Domhnall Gleeson, Alicia Vikander, Oscar Isaac
Directed by Alex Garland
How far does an artificial intelligence (AI) have to go to prove it has a conscience?
Caleb (Gleeson) is a programmer, selected as a winner from his company to spend a week working on a secretive project with his boss, Nathan (Isaac). The goal of the project is to determine whether an AI can pass for human or not. Caleb is assigned to spend time with it and report to Nathan each evening of his interactions.
The AI is introduced to Caleb in a female form and calls herself Ava (Vikander). Each session becomes progressively less formal as Caleb tries to treat Ava like a human. His awe for her mechanics and intellect begin to shape themselves as complicated feelings for her. She starts to dress herself like a human and flirts with him as they spend each day together.
Nathan mainly observes Caleb’s time with Ava and takes note of their conversations. Something uneasy seems to be going on with Nathan while Caleb stays at his isolated facility. Nathan spends his days and evenings drinking, sometimes too much. He twists Caleb’s words to sound egotistical and every day a power outage causes a brief lockdown. Nathan’s isolation from society and lack of human interaction put into question his own sanity.
With only three main characters, it’s hard to tell who is trust worthy as the story unfolds. Ex Machina is an interesting film to watch because not only does it address how ethical it would be to make artificial intelligence too human, but also the basic human need to socialize. Caleb is the first person Ava meets besides her creator. She has learned about the outside world because she was programmed that way, but it’s different from actually experiencing it.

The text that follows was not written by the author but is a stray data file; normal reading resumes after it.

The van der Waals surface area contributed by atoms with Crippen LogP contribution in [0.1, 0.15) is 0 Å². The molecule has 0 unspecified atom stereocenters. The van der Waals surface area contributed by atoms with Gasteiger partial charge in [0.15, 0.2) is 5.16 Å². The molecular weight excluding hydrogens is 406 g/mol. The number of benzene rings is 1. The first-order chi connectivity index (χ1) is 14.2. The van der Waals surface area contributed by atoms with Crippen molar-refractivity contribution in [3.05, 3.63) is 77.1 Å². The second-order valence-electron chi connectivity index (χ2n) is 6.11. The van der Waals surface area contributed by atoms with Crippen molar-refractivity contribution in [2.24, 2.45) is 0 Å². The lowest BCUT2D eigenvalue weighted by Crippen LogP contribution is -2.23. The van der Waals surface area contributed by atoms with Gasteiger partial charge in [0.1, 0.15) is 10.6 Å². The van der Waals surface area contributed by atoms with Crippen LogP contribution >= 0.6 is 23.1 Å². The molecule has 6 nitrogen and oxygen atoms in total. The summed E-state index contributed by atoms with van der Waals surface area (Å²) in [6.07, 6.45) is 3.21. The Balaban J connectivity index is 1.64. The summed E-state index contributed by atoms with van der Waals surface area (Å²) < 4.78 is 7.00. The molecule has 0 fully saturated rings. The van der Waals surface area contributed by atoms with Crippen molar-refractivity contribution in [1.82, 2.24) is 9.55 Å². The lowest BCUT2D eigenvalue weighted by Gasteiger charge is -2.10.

Caleb becomes suspicious of Nathan’s behavior after witnessing how often he drinks. This draws out the plot of the movie when Ava herself warns Caleb that Nathan is not an honest person.
Like most movies involving a subject with artificial intelligence, Ex Machina explores the wish fulfillment humans have to be free. Ava questions the power Nathan has over her, as her creator, to shut her off if he’s not happy with her. Sometimes attempting to make something human doesn’t result in the best of consequences.
Ex Machina fits in with most AI movies. A robot wants to be free, and it’s not necessarily trying to be human because Ava doesn’t reveal a wish to feel emotions. So with this movie, it plays out the robot story a little differently, which is why I rated this a “B”.
I liked it, but the ending was off-putting. I liked how the characters were complex but there wasn’t anything that simply “wowed” me into thinking I should buy the DVD. One thing that does work for the movie was that the cinematography was absolutely stunning. The location of the facility was not covered in the movie, but a Google check says it was shot in Norway. The cold, gray mountains towering high into the clouds with clusters of greenery was beautiful. The river behind the house looked inviting (besides the fact that it was probably freezing). The scenery alone is a good reason to watch this movie.
I think Ex Machina needed more suspense to win me over. Despite the lack of thrills, it was an interesting take on testing artificial intelligence to see if one can be tricked into believing it has human qualities.